The discussion on attracting investors was very helpful. Bob Barton (CEO, Catalyst Financial Group, Inc.) discussed 1) the transition of designs from concept to the demonstration model and 2) from the single inventor to the corporation with a board of experienced directors. He had a chart and placed the first on one axis and the second on the other. As you move on a diagonal from the bottom to the top of the chart you have a better chance of getting investment money. A well designed business plan was essential. Venture (vulture) capitalists demand high yields and often are able to steal the control of a company. Angel investors are a better source of funding for start-ups. I found this interesting especially when looking to see which PRT designs seem to be succeeding. On the other hand, one has to start somewhere. I do believe that those who can't partner with universities, governments, or other companies will move on a very slow track.

Amory Lovins was of interest to many of us. His intelligence comes through very clearly. He now has 50 million in investment money to work from. I didn't hear anything different from his website but he has a way of instilling optimism.

Thomas Hopkins spoke about high speed monorail. He was very enthusiastic and had some interesting ideas. He spoke about creating development along the highway corridor underneath the high speed rails. This is similar to an idea that I had earlier but life in the middle of congestion would not be very attractive. He also spoke about F.A.T. corridors (free and tolled) where things are turned on its head. Transit is free and certain highway traffic is tolled. Later I was talking with another DOT guy and Hopkins approached us. Thinking we were not of the PRT mindset he said, "These PRT people treat PRT as if it were religion." He did not think that PRT could handle the capacity.

With less than 100 attendees the designers were much more accessible than I ever imagined. It was easy to meet with people without feeling as if you were imposing. I met Doug Malewicki and the next day a few of us had lunch with Palle. He was very likable. Palle’s presentation was interesting but it was clear that the time was a little limiting. The materials from RUF indicate that much effort has been given to the use of quality graphics. I was able to get a copy of a full color brochure that will be very helpful to the "lay person" to understand- and how many people he is reaching out to do not fit in that category? Palle has a pleasant way of presenting RUF in a light-hearted manner. Doug also used his sense of humor in getting out the SkyTran message. He had a little maglev demonstration that fit in the palm of your hand. This was a little helpful but you had to be careful not to get pinched by the washer that either floated on magnetic waves or slammed into the magnetic array. I would have been very impressed with seeing a floating slab of metal on top of an array but I suppose I am expecting too much. Maglev seems very mysterious and perhaps most people want to see it in order to really believe in it.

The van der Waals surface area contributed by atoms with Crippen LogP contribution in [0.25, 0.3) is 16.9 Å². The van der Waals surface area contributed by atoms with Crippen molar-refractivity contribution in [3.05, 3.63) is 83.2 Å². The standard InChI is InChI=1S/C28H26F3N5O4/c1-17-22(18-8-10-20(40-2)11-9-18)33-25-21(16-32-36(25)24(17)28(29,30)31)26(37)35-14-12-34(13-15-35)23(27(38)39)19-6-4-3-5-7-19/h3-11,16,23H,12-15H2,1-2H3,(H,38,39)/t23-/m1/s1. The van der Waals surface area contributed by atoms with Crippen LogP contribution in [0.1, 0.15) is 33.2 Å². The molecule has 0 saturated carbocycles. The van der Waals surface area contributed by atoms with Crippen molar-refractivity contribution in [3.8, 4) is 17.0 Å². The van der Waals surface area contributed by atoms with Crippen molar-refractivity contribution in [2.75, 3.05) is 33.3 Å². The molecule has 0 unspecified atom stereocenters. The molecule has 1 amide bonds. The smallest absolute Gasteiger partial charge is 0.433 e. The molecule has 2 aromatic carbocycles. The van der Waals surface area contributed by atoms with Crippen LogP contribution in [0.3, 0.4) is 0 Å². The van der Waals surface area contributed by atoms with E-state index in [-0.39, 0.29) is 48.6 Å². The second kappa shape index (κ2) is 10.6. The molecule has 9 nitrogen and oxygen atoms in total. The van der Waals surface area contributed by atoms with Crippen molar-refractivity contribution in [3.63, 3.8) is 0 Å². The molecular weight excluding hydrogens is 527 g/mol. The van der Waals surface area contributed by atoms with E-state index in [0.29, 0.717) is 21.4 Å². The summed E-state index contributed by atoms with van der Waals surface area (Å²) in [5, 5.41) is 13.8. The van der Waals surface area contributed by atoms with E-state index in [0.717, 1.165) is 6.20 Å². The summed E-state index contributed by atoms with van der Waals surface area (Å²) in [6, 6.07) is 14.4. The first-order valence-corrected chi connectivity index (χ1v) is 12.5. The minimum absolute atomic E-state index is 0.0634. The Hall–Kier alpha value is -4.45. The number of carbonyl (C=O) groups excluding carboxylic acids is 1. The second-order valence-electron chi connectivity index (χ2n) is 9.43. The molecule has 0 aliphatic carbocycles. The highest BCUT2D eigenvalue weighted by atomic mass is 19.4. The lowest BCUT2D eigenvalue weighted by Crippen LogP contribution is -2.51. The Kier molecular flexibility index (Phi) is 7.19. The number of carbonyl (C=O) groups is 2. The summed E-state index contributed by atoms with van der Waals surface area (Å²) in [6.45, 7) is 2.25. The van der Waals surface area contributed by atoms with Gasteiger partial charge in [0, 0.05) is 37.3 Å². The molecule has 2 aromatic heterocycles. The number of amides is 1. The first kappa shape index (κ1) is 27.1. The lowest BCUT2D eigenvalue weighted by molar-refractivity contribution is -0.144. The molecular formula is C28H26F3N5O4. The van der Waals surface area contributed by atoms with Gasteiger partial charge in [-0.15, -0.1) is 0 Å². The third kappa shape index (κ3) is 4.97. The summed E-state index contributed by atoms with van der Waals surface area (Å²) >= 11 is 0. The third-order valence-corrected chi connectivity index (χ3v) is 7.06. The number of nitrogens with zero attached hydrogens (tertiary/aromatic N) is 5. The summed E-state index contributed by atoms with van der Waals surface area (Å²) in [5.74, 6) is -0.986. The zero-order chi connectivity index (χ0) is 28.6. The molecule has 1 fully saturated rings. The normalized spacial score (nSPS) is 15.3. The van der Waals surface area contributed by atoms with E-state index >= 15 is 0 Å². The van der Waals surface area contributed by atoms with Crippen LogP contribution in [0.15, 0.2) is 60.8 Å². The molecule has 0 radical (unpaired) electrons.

The second day a number of us joined Ed Anderson for lunch. Ed’s presentation was very clear. The high-tech presentation matched what one might expect from a high-tech PRT system. His history, knowledge, and connections give me confidence in his work. A couple of us talked at length with Marsden Burger of Cabin Taxi. Marsden did not seem very optimistic about getting PRT going very soon. He seemed very dedicated but a little burned out in trying to get support for another implementation. Marsden seems to strongly believe in the Cabin Taxi design but everyone believes their design is the best. The engineering may be superior in some ways. I would think that the 6' tall guideway would be a hard pill to swallow for many communities. This, along with box-shaped vehicles. It may be the steak without the sizzle. Nevertheless, the use of one guideway for bi-directional travel is interesting.

I was impressed with the Ultra presentation. Martin and his son have a very practical side. I spoke with Geoff more than Martin. Geoff told me that they have decided to only work with those who are open and supportive of their concept. They believe in their system and do not have time for the squabbles. They chose 25 mph as the top limit due to government regulations for vehicles beyond that speed. When they discuss things you get the down to earth feel in the tones of their voices. Both were pleasant to talk to. Martin gave the presentation. I found that his deliberate pace gave us just the right amount of information at just the right time. The vehicle and guideway size and shape are pleasing to the eye. I could see marketing this system. It may have a somewhat smaller profile than Taxi2000.

Apparently the politics are much different in England. Once a project like this has government support people do not tend to fight against it. They have a partnership through the University of Bristol, Rover, Airbus, Ove Arup, etc. I guess it is Arup that Martin said was the third largest construction company in the world. That is hard to beat. One wonders how much of Arup is involved. Large companies have so many projects going on that sometimes upper management is not very aware of the details of any given project. It would be great if Ultra were successful and then Arup became fully involved in financing other projects. I am hopeful that this could be a very positive contribution to PRT history.

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Last modified: March 09, 2002